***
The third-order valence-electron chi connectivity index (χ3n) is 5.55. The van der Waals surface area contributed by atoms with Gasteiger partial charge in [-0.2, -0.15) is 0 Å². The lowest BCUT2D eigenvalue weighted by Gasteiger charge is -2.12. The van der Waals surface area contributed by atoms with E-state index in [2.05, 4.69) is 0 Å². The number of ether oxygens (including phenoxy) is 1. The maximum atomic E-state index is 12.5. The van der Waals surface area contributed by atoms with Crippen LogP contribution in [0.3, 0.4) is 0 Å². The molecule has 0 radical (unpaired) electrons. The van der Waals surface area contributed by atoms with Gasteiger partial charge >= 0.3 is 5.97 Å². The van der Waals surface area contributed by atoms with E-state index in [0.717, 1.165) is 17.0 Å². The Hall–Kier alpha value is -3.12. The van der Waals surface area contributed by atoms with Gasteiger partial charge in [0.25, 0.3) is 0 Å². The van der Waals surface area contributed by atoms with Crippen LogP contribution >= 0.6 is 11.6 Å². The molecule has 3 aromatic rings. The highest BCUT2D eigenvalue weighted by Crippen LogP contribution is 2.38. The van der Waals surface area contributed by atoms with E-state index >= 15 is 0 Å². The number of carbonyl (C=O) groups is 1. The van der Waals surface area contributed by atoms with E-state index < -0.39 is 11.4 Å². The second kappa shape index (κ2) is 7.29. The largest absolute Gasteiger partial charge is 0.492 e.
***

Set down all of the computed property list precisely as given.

The third-order valence-electron chi connectivity index (χ3n) is 5.55. The van der Waals surface area contributed by atoms with Gasteiger partial charge in [-0.2, -0.15) is 0 Å². The lowest BCUT2D eigenvalue weighted by Gasteiger charge is -2.12. The van der Waals surface area contributed by atoms with E-state index in [2.05, 4.69) is 0 Å². The number of ether oxygens (including phenoxy) is 1. The maximum atomic E-state index is 12.5. The van der Waals surface area contributed by atoms with Crippen LogP contribution in [0.3, 0.4) is 0 Å². The molecule has 0 radical (unpaired) electrons. The van der Waals surface area contributed by atoms with Gasteiger partial charge >= 0.3 is 5.97 Å². The van der Waals surface area contributed by atoms with E-state index in [0.717, 1.165) is 17.0 Å². The Hall–Kier alpha value is -3.12. The van der Waals surface area contributed by atoms with Gasteiger partial charge in [0.25, 0.3) is 0 Å². The van der Waals surface area contributed by atoms with Crippen LogP contribution >= 0.6 is 11.6 Å². The molecule has 3 aromatic rings. The highest BCUT2D eigenvalue weighted by Crippen LogP contribution is 2.38. The van der Waals surface area contributed by atoms with E-state index >= 15 is 0 Å². The number of carbonyl (C=O) groups is 1. The van der Waals surface area contributed by atoms with E-state index < -0.39 is 11.4 Å². The second kappa shape index (κ2) is 7.29. The largest absolute Gasteiger partial charge is 0.492 e.